REVIEW: National Theatre at home- Antony and Cleopatra

Brian Butler May 11, 2020

It has to be said that this National Theatre production of Shakespeare’s late play Antony and Cleopatra was well received when staged but it didn’t fire on all cylinders for me.

Having studied it for 2 years for A-level, I haven’t revisited the episodic narrative that often. And if you look back at previous notable productions, it’s the Cleopatras that the critics favour – Vanessa Redgrave, Dorothy Turin, Judi Dench or the ground-breaking Mark Rylance – and Antony’s tend to be forgotten.

Here too Sophie Okonedo is a towering queen of Egypt ; fickle, angry, passionate and subtle in her love and hatred.

Ralph Fiennes is clearly a man past his prime – initially swaggering, bumbling, often at the drink and scant  sign of his former nobility. He descends into a kind of hunched sel-loathing, knowing he should be better but utterly smitten by the love he can’t resist. He botches marriage, he botches battles and he finally botches  his own suicide – a scene which unfortunately the live audience decided was funny.

The filmic nature of the play – Act 4 alone has 15 short sharp scenes – is reflected here for some of the battles, shown on giant tv screens and it certainly speeds the action along in a play that runs well over 3 hours.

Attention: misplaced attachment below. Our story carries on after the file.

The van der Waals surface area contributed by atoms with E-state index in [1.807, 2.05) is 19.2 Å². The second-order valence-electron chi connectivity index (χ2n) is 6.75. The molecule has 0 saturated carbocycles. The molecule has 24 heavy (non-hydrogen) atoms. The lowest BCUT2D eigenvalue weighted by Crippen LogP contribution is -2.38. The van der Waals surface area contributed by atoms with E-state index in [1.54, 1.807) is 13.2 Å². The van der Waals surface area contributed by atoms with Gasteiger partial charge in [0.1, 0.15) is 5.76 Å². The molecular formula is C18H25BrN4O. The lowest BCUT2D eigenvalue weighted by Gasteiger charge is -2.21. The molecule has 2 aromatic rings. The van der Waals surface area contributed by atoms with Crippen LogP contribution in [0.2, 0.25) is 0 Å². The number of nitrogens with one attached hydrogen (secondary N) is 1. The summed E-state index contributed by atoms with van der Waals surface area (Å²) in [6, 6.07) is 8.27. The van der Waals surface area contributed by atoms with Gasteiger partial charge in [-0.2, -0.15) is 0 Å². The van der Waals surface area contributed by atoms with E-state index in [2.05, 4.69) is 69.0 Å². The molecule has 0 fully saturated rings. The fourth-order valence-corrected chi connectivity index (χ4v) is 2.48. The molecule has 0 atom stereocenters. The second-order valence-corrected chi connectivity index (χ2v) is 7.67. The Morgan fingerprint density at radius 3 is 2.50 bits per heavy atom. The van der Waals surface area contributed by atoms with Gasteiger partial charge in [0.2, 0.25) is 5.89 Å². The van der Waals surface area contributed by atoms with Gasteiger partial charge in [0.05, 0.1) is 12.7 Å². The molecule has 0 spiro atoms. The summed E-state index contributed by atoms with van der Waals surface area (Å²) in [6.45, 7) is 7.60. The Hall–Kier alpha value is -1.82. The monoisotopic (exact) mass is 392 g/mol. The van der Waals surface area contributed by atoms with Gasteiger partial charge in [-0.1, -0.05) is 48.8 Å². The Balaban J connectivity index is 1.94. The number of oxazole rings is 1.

Tunji Kasim is a cold, ascetic Caesar, immaculately dressed and with a penchant for expensive objets d’art, and Simon Godwin decides that this modern-dress version  should open with its end- Caesar orating over the dead Cleo. It gives a circular inevitability to the action, I guess. Tim McMullan is a no-nonsense Enorbarbus, the loyal lieutenant who changes sides and seems to die of a broken heart. His most famous speech of Cleopatra’s arrival “ The barge she sat in “ is delivered without all the poetry it often commands  but it’s a solid , honest portrayal.

But for me, even the appearance of a live wriggling snake to speed Cleopatra’s death couldn’t save the show. It lacks a vital spark and probably can slide back into the archives without too many tears.

You can watch it here;